The Story of Marinalva

The Story of Marinalva

I hear her singing those old country folk songs from the northeast of Brasil, or whistling through the corridor near the pharmacy where I work. She smiles as she goes by, broom and dust rag in hand, “Need anything Dona Baba”, she says smiling as she passes me. This happy, good-humored woman is Marinalva, one of 3 cleaning women in our clinic.

I  hear her singing those old country folk songs from the northeast of Brasil, or whistling through the corridor near the pharmacy where I work. She smiles as she goes by, broom and dust rag in hand, “Need anything Dona Baba”, she says smiling as she passes me.  This happy, good-humored woman is Marinalva, one of 3 cleaning women in our clinic.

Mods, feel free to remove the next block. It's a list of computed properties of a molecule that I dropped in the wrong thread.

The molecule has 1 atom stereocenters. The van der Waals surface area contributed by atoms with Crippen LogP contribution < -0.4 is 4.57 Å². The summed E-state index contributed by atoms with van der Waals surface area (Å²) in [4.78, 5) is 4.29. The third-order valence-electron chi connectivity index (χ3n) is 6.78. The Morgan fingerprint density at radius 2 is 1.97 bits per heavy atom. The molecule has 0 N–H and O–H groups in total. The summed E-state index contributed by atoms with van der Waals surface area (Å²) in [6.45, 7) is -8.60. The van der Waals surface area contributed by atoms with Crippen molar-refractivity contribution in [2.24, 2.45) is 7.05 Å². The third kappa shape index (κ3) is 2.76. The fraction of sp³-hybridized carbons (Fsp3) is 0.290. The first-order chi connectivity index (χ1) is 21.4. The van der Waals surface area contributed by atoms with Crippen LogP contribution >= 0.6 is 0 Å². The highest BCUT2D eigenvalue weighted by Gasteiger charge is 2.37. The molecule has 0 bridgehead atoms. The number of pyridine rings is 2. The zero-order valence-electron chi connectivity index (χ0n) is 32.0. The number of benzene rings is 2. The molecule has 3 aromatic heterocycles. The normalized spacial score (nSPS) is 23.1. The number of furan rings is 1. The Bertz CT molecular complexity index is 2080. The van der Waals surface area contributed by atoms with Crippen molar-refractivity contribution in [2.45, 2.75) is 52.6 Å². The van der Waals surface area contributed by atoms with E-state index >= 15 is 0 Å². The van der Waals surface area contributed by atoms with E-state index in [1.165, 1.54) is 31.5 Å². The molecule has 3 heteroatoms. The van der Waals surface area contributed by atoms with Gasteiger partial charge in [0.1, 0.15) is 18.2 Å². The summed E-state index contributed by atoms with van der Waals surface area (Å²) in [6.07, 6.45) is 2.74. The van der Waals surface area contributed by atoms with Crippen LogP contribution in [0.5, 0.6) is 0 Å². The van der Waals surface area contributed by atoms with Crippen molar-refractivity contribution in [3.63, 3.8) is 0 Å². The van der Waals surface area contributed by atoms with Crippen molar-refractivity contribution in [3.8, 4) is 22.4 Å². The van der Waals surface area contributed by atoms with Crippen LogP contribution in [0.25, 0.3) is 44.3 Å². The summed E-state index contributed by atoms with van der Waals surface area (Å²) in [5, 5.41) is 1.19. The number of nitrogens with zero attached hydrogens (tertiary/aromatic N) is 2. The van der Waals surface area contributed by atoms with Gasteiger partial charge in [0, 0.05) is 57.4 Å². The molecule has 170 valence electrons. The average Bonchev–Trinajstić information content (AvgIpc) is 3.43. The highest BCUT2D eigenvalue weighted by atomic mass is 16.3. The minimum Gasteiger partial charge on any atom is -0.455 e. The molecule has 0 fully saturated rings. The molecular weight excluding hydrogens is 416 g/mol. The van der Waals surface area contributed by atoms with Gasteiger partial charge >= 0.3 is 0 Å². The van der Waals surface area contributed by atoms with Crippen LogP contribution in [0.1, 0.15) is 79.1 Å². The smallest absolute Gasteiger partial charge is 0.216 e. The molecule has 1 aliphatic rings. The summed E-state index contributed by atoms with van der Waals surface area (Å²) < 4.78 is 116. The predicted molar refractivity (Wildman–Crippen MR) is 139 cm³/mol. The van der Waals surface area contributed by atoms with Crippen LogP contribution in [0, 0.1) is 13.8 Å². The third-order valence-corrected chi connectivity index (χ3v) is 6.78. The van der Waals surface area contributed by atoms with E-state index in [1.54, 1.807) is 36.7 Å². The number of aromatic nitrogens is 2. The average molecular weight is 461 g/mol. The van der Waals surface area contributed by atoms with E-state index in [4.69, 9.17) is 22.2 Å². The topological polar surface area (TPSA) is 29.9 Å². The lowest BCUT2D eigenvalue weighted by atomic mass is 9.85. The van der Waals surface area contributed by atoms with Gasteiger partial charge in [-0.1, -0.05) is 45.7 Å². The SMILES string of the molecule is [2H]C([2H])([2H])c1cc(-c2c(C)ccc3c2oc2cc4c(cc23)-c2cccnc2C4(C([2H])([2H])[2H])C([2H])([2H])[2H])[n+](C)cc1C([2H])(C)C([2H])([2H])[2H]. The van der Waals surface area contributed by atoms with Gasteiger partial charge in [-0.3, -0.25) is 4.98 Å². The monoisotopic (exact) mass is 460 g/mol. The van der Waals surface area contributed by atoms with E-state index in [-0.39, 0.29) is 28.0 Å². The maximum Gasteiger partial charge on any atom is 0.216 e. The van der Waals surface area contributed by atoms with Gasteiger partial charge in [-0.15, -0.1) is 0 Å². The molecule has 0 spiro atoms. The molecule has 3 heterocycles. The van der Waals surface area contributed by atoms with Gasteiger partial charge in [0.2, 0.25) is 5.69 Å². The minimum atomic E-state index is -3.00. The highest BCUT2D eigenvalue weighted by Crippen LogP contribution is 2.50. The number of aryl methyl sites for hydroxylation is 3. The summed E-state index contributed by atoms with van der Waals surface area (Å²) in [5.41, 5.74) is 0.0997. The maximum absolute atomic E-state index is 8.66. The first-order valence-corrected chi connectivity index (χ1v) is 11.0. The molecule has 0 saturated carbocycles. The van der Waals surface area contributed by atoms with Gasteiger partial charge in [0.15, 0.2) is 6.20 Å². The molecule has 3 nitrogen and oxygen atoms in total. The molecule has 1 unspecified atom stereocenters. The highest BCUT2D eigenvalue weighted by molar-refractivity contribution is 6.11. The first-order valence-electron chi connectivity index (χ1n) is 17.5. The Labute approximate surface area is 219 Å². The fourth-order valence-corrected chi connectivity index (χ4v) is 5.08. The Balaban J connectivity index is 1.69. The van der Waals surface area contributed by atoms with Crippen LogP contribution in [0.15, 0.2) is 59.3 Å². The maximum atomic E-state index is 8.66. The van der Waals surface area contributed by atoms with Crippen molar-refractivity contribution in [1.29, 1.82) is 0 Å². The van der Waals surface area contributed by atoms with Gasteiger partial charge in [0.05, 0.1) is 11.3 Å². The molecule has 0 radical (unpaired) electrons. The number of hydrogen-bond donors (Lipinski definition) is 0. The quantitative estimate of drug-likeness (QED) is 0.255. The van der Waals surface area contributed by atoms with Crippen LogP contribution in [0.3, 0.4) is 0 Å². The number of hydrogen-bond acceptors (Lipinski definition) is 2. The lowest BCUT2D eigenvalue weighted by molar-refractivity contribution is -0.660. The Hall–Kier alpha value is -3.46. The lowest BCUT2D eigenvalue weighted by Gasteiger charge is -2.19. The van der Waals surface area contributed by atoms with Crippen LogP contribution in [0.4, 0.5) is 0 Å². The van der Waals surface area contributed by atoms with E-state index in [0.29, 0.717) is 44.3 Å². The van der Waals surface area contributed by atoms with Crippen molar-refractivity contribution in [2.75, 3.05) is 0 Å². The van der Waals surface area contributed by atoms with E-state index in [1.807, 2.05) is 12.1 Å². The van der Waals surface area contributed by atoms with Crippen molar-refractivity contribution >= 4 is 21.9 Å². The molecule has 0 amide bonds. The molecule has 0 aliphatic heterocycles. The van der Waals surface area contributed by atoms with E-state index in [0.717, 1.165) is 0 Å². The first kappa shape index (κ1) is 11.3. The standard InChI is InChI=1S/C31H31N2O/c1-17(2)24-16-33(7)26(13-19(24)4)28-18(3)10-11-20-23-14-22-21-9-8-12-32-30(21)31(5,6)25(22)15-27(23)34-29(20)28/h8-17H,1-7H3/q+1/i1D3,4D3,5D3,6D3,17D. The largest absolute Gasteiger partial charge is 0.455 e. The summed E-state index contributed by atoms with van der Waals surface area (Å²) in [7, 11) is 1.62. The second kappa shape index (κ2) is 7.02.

Marinalva is responsible for the building where the pharmacy is.  She has been with us for a little more than a year, beginning when the 3rd building was completed. Her good disposition and readiness to do more than is required do not seem possible when one knows the difficulty with which she lives and her past life. Marinalva is an example for me and for many. For this reason, I have chosen to write about her in this newsletter as an example of how knowledge creates self-esteem and what this can mean in the life of a financially poor woman.

She was born 34 years ago in the northeast of Brasil into an extremely poor rural family. She had no childhood, for she began to work at age 10, cleaning houses for city folk. She was always eager to learn, so in spite of her hard life, she kept at her schooling in a rural, poorly equipped school.  She married early at 19 and soon became pregnant. Life became even more difficult for she lived in one small rural city, worked in another and attended the only school in another. As the birth of her first child approached, this life became too much for her, and 3 months before her last year in grammar school, she had to quit.